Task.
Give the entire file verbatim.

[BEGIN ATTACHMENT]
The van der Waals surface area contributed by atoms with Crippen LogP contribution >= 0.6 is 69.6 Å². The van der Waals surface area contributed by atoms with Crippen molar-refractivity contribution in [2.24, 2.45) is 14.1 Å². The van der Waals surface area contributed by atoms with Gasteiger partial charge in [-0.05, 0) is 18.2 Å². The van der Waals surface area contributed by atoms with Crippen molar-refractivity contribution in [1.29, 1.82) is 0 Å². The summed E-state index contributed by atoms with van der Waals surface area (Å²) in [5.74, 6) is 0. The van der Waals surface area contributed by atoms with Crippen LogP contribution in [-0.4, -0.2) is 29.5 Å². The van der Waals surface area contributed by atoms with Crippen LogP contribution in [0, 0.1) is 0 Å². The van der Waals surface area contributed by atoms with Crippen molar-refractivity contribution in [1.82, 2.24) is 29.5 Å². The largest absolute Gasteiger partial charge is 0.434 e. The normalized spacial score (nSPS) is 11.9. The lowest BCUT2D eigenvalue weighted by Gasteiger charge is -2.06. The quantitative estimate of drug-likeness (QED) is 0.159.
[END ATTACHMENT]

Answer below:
The van der Waals surface area contributed by atoms with Crippen LogP contribution >= 0.6 is 69.6 Å². The van der Waals surface area contributed by atoms with Crippen molar-refractivity contribution in [2.24, 2.45) is 14.1 Å². The van der Waals surface area contributed by atoms with Gasteiger partial charge in [-0.05, 0) is 18.2 Å². The van der Waals surface area contributed by atoms with Crippen molar-refractivity contribution in [1.29, 1.82) is 0 Å². The summed E-state index contributed by atoms with van der Waals surface area (Å²) in [5.74, 6) is 0. The van der Waals surface area contributed by atoms with Crippen LogP contribution in [-0.4, -0.2) is 29.5 Å². The van der Waals surface area contributed by atoms with Crippen LogP contribution in [0, 0.1) is 0 Å². The van der Waals surface area contributed by atoms with Crippen molar-refractivity contribution in [1.82, 2.24) is 29.5 Å². The largest absolute Gasteiger partial charge is 0.434 e. The normalized spacial score (nSPS) is 11.9. The lowest BCUT2D eigenvalue weighted by Gasteiger charge is -2.06. The quantitative estimate of drug-likeness (QED) is 0.159.